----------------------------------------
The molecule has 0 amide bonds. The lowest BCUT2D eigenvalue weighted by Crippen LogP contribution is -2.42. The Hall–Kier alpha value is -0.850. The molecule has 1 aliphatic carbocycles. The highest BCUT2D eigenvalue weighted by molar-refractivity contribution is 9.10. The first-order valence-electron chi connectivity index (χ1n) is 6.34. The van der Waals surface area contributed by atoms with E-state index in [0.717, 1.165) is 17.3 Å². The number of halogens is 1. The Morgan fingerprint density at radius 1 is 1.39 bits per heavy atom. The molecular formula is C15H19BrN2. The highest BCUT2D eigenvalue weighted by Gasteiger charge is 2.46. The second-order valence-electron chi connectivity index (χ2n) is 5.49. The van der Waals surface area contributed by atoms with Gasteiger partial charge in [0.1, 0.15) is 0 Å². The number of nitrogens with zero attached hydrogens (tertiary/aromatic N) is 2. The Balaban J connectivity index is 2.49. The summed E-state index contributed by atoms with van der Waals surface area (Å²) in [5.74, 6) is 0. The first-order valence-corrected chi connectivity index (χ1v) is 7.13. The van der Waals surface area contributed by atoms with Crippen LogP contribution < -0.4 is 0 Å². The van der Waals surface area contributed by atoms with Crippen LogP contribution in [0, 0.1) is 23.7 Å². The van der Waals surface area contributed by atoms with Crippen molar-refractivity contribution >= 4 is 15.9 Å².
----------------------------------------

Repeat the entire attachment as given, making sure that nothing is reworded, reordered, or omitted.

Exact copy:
The molecule has 0 amide bonds. The lowest BCUT2D eigenvalue weighted by Crippen LogP contribution is -2.42. The Hall–Kier alpha value is -0.850. The molecule has 1 aliphatic carbocycles. The highest BCUT2D eigenvalue weighted by molar-refractivity contribution is 9.10. The first-order valence-electron chi connectivity index (χ1n) is 6.34. The van der Waals surface area contributed by atoms with E-state index in [0.717, 1.165) is 17.3 Å². The number of halogens is 1. The Morgan fingerprint density at radius 1 is 1.39 bits per heavy atom. The molecular formula is C15H19BrN2. The highest BCUT2D eigenvalue weighted by Gasteiger charge is 2.46. The second-order valence-electron chi connectivity index (χ2n) is 5.49. The van der Waals surface area contributed by atoms with Gasteiger partial charge in [0.1, 0.15) is 0 Å². The number of nitrogens with zero attached hydrogens (tertiary/aromatic N) is 2. The Balaban J connectivity index is 2.49. The summed E-state index contributed by atoms with van der Waals surface area (Å²) in [5.74, 6) is 0. The first-order valence-corrected chi connectivity index (χ1v) is 7.13. The van der Waals surface area contributed by atoms with Crippen LogP contribution < -0.4 is 0 Å². The van der Waals surface area contributed by atoms with Crippen LogP contribution in [0, 0.1) is 23.7 Å². The van der Waals surface area contributed by atoms with Crippen molar-refractivity contribution >= 4 is 15.9 Å².